After saving for years, taking out student loans and hundreds of hours spent in lectures hunched over term papers, many students are finally finishing their university or college programs to only enter a bleak workplace that has been decimated by the COVID-19 pandemic.
New grads, and those who have lost their jobs amid the pandemic, are facing a tough labour market in the wake of ongoing lockdown measures and company cutbacks.
But while the prospects may look grim, some of Canada’s best minds in business say job hunters should be looking to take advantage of the situation to set themselves apart from the crowd.
BNN Bloomberg spoke with some of Canada’s top chief executives for their advice to those on the job hunt during challenging economic times.
Jim Pattison, chairman and CEO, The Jim Pattison Group
“I would go into something that I like – I wouldn’t go into something that is necessarily the most money at the minute. I would go into something that I really enjoyed and that I could grow in.
I would continue to get the best education I could, as long as I could afford to go, that’s what I would do. Once you get your education, you know, it’s an easy load to carry so the more education that you get, the stronger that I would encourage young people to stay with it as long as they could. And the ones that decided that they can’t for whatever reason or don’t wish to, then I would recommend that they go into a business that they really will enjoy being in.”
Don Walker, CEO, Magna International Inc.
“What you did during the pandemic lockdown is a question interviewers may ask graduates looking for their first job. You can look at situations like this as a problem or an opportunity. Employers want motivated, high-energy, positive problem-solvers.
Hopefully you took the time to decide what is important to you, decide how to get there, develop a plan and stay focused. We all have limited time. Having a plan for your life and moving forward is critical. But you also must be flexible and be ready to pivot by taking the skills you’ve learned and applying them in a new way.”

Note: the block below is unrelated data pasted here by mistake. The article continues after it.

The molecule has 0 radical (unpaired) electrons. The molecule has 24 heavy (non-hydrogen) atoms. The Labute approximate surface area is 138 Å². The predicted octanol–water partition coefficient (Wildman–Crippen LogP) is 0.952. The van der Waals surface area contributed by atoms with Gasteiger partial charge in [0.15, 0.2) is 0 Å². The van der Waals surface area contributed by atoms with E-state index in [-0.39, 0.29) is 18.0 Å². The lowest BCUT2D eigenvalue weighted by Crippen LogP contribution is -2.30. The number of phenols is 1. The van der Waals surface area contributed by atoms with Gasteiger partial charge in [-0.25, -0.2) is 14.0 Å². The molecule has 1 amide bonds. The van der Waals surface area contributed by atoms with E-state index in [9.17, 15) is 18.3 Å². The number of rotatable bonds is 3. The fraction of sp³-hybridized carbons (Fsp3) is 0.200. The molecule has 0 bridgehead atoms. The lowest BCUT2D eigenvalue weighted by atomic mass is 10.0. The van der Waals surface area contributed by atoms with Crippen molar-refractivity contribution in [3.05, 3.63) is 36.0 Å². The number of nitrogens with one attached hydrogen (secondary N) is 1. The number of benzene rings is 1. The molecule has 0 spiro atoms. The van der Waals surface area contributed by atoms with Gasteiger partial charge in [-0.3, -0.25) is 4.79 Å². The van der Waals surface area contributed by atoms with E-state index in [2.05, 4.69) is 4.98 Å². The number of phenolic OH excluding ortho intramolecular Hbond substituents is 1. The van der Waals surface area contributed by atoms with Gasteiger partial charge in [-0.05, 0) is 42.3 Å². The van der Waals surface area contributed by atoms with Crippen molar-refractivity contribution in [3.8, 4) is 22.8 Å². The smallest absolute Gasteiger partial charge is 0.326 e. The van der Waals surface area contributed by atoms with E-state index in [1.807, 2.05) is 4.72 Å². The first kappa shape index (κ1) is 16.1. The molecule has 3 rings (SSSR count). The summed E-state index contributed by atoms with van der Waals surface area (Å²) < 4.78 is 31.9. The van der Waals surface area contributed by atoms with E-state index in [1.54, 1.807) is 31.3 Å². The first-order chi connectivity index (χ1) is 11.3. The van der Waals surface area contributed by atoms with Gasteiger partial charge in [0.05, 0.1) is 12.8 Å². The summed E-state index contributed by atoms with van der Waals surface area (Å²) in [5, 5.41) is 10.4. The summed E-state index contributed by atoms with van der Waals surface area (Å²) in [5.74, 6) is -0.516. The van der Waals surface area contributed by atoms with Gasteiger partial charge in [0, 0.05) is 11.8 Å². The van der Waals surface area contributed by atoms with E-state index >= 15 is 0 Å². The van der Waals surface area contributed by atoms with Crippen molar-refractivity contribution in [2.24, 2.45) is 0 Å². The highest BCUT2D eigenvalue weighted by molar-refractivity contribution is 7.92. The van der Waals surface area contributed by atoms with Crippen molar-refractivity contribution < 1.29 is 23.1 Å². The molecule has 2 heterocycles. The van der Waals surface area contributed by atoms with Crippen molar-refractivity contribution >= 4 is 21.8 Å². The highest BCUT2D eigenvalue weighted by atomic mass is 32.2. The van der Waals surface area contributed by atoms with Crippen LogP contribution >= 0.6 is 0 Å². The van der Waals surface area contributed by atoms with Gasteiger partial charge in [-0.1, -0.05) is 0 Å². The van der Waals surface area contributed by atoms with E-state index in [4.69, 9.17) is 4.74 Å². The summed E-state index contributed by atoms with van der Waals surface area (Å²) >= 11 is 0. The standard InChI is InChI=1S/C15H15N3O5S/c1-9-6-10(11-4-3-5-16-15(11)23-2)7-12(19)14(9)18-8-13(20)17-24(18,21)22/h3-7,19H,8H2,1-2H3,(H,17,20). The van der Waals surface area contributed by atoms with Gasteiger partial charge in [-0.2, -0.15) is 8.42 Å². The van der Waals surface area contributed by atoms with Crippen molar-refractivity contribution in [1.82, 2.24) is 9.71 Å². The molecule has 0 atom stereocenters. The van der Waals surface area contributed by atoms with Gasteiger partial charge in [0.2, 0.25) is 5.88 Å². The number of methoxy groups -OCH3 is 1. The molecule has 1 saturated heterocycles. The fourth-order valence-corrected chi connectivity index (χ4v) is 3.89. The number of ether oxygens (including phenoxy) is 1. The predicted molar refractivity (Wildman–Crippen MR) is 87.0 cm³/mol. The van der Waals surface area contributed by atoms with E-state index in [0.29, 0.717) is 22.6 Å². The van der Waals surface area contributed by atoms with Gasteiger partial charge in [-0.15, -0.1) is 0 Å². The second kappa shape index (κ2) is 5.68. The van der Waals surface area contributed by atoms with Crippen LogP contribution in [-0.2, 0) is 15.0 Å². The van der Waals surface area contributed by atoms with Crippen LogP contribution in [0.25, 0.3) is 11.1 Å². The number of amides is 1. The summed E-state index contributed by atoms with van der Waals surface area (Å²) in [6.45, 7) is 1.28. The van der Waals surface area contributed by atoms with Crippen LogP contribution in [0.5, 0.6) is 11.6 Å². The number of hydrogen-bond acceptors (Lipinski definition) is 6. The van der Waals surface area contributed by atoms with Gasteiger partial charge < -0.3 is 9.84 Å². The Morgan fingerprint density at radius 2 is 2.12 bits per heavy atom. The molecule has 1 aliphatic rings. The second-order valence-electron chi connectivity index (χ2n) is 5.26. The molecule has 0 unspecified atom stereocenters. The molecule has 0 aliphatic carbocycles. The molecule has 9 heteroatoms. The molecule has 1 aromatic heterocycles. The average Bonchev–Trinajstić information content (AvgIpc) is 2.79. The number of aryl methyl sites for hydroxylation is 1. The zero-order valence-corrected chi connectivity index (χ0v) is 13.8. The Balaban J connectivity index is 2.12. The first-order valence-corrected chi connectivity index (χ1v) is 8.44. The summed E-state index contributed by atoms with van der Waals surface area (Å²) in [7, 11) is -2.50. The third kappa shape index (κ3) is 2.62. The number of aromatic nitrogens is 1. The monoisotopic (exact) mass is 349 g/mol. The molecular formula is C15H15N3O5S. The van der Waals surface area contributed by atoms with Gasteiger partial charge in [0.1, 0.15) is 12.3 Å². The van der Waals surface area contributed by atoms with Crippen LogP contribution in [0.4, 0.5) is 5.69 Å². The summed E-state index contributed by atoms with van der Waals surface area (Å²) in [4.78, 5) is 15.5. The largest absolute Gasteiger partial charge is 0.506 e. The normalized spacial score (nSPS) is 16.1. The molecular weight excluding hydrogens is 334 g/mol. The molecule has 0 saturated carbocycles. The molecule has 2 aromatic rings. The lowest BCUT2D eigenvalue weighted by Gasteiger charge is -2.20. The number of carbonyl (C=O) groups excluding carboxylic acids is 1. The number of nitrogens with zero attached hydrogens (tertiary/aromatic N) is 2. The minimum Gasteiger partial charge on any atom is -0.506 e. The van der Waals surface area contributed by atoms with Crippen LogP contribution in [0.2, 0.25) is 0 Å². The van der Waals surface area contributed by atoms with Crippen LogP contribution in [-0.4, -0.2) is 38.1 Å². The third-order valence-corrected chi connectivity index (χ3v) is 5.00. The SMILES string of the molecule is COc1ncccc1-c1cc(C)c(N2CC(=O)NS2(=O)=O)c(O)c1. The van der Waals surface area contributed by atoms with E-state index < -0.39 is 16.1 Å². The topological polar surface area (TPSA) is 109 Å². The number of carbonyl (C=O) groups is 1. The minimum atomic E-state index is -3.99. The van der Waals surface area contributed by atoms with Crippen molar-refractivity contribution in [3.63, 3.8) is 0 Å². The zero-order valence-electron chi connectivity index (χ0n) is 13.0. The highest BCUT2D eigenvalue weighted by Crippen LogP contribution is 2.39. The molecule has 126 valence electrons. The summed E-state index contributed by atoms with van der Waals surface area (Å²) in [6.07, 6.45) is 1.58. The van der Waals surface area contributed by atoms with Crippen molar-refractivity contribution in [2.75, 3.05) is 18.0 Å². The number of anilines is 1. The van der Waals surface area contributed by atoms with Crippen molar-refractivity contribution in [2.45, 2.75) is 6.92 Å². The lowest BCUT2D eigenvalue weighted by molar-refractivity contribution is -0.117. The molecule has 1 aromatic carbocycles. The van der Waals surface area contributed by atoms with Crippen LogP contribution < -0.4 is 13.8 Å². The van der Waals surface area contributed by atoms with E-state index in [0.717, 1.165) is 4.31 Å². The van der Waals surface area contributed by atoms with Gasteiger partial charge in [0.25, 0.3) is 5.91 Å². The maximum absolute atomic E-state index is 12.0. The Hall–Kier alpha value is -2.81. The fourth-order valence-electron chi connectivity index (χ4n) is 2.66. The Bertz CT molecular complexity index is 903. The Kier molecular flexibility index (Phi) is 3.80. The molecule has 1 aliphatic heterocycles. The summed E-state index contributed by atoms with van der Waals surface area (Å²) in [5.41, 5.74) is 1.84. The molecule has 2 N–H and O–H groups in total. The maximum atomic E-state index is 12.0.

Bruce Flatt, CEO, Brookfield Asset Management Inc.
“Many great businesses and careers are launched or reimagined in times of dislocation. Those starting out in their careers today have an incredible opportunity to initiate the next wave of innovation and successful businesses as we come out of this.
We always tell young people not to underestimate the importance of perseverance in periods of adversity, and of focusing on both the opportunities that change brings, and on the positive impact they can have on the world.”
Heather Reisman, CEO, Indigo Books & Music Inc.
“Try to find an opportunity in a company whose mission you admire – and whose leadership team you admire. Be willing to take any job to start if it is at a company you really want to work for and then bring your very best self to work every day. People with talent and a real passion to contribute always get recognized and grow quickly in quality organizations.
In uncovering job opportunities – use whatever ‘network’ you have – profs, family, friends, a person you know at your favourite brand. Don’t be shy – people are generally very happy to help!”